- Profitable: As mentioned, the mass market is not for everyone, but if you target your product too narrowly, your market base might be too small. As much as I’d love a whole product line tailored to liberal middle-aged male marketing bloggers in L.A. who like cats and goth metal, you’d go broke serving just this segment. Indeed, don’t just think numerical size, think financial size. If you’re selling private jets, college professors don’t offer a lot of sales potential, no matter how many of them there are.
- Measurable: On that note, can you even determine the size or any other dimension of your target segment? One reason marketers resort to demographics is because they can readily find the numbers on the U.S. Census site. Fortunately, these days, it’s easier to find niche groups because, well, there seems to be a website (or Facebook Group) for everyone. If your group is large enough, you might also find magazines or TV shows serving them. All those media outlets usually have viewer info that can help you define your base.
- Viral: Is your segment connected online, and can they rapidly spread your message for you? Those are imperative considerations here in century 21.0.
Once you find a segment that meets the above criteria, learn everything you can about them by consuming their media, participating in their activities, hiring their members as employees or consultants, and doing the requisite surveys. Now, don’t spend too much time conducting research — lest you succumb to paralysis by analysis — just do enough to help you shape your brand, product, and marketing to their needs and tastes.
Now there are scores of other ways that consumers can be segmented, such as by geography (Los Angelenos, Southerners, etc.), price preference (bargain hunters or status seekers), or an event or situation (such as people getting married or looking for a job). If you’re truly a strategic marketer, try combining or further segmenting your markets. Sometimes, a business opportunity can be discovered just through creative segmentation.
For example, if Monster.com is serving all job hunters everywhere, how about a website devoted to college graduates seeking employment in green industries? By catering to the specific needs of those specific job hunters and their potential employers, you probably won’t have a company as big as Monster.com, but you’ll have a better defined brand that costs a lot less to support and that resonates immediately with its target. Patagonia will never be as big as Walmart, and its customers are fine with that.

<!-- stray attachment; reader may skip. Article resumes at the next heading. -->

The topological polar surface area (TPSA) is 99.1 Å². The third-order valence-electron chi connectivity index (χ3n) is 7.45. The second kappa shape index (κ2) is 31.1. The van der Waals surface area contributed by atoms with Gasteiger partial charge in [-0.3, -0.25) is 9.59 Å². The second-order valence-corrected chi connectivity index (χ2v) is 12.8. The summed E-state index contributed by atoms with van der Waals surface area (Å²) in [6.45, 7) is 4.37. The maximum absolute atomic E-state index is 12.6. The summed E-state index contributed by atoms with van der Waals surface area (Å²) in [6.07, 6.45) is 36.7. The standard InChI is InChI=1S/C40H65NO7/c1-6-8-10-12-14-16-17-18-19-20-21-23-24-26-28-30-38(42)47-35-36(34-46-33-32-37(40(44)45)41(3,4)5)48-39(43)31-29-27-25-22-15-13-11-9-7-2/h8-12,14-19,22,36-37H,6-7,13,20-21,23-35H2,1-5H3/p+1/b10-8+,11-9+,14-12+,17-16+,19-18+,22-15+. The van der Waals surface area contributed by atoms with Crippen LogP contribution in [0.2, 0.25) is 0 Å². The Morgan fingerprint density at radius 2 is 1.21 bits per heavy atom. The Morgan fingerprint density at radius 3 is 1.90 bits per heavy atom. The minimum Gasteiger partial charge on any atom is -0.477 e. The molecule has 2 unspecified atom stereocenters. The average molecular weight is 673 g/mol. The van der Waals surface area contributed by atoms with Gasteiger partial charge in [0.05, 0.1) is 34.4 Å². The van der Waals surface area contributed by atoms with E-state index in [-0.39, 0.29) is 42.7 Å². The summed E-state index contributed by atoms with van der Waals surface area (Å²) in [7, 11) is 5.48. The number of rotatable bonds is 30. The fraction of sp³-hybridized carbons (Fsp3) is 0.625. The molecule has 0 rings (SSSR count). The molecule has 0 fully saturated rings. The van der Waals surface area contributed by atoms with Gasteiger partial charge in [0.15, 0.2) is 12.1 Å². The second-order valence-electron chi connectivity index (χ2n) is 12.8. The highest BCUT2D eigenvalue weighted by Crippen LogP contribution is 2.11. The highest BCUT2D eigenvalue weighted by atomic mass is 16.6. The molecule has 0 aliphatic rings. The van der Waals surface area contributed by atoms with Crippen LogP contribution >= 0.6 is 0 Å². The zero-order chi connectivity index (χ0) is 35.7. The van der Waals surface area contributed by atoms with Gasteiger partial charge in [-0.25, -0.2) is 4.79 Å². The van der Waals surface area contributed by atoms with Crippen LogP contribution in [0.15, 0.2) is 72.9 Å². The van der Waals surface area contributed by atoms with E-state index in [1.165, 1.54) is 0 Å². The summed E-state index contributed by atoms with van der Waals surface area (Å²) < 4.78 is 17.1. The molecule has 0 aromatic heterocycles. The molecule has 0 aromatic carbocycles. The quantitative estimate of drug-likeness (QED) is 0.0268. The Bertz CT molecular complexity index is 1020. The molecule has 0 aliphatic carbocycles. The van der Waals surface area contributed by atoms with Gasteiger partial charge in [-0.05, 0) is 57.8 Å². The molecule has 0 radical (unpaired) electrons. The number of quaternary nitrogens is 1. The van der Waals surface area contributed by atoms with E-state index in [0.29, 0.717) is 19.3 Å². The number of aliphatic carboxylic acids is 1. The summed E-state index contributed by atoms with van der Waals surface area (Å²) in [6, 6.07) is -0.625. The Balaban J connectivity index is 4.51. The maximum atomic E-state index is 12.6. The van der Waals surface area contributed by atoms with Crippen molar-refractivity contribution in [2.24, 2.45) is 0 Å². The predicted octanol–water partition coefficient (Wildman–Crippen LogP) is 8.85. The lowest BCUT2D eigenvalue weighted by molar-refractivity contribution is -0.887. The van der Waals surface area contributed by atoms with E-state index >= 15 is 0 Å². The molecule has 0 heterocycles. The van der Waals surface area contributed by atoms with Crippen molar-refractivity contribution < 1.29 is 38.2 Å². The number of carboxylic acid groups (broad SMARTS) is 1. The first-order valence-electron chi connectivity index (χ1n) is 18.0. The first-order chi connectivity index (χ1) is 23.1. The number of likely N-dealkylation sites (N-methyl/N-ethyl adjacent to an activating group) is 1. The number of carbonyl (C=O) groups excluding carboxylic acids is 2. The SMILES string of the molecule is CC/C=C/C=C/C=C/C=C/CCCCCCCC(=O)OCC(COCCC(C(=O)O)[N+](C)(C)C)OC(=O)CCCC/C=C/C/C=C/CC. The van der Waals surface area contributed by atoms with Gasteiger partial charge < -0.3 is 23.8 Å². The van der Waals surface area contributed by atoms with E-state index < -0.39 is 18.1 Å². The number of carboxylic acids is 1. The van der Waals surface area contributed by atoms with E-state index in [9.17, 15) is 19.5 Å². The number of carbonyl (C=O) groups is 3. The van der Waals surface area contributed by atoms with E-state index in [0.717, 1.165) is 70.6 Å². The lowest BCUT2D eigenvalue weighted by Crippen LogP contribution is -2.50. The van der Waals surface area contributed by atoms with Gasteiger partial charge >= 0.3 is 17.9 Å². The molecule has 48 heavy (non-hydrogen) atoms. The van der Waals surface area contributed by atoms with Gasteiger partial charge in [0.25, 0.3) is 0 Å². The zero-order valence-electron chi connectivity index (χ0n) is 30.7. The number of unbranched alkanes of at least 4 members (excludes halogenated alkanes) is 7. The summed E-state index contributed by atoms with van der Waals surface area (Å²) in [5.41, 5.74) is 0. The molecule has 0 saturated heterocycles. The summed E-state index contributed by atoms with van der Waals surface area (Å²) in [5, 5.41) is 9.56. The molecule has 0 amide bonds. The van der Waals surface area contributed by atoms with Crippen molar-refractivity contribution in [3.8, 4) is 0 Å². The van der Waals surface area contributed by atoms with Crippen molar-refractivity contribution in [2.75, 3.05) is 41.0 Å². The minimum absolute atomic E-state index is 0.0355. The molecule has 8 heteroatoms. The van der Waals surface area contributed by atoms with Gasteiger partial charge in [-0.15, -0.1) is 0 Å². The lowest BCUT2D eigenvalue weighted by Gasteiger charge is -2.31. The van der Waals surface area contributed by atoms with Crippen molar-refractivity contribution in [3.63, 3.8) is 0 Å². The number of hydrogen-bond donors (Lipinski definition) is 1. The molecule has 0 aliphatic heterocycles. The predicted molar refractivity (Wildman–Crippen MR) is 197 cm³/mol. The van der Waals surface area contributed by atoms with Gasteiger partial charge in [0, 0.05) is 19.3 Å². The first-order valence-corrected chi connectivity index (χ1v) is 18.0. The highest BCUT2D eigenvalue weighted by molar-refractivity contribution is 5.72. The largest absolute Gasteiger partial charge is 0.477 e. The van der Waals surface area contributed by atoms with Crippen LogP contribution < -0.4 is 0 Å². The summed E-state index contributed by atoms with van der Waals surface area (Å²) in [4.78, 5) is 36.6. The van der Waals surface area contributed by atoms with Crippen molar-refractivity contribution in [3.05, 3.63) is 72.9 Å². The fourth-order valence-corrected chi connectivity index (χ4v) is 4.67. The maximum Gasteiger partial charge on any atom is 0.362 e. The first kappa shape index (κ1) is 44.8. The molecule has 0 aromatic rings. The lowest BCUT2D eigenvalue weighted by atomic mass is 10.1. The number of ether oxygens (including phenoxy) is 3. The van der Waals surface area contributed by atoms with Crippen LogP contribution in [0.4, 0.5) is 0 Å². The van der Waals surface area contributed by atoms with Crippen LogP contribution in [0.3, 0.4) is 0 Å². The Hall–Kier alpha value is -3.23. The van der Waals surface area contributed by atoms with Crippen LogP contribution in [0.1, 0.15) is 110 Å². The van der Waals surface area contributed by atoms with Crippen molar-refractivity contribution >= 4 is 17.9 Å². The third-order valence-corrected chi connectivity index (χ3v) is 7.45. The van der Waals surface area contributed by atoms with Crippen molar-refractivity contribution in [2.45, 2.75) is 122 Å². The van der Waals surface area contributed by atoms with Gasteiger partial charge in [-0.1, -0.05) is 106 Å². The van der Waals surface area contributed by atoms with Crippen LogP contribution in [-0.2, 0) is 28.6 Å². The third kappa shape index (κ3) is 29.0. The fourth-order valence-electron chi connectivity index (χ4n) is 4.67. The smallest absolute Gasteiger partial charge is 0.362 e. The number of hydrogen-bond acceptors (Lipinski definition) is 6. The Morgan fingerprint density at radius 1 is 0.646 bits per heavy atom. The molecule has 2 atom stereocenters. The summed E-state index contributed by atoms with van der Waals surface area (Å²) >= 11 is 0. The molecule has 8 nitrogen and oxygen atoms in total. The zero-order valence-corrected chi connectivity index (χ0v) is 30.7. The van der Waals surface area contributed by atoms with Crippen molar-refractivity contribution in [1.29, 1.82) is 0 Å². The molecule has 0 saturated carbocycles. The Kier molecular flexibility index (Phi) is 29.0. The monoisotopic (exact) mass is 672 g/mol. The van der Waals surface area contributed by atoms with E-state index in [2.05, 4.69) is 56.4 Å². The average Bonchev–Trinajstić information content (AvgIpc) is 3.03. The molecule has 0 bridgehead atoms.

One final note: segments change.
As we can all see in this economy, entire segments of the population have been flipped around, upturned, and discombobulated. Homeowners used to think about upgrading their kitchens; now they’re looking desperately to refinance their mortgages. (Of course I’m — gasp — stereotyping.) And most Web 2.0 entrepreneurs are now job hunters. (Wired magazine should introduce a help-wanted section.)
The mere passage of time tends to transform entire institutions and segments. When I started in advertising, most Web surfers were men under the age of 50. Now, everyone’s aboard. When I was an undergraduate at Harvard, the ratio of men to women was 55 to 45 (yes, those were brutal times). Now women are the majority. And when I started voting, my only choices for President were white males. Now — at last — the possibilities are much, much, much greater.
So not only do you have to pick your segment carefully, you have to monitor it continuously. You then have to either adapt your brand and products, or pick a new segment altogether. A lot of work, right? That’s what makes marketing so much fun — and keeps us professional marketers in business.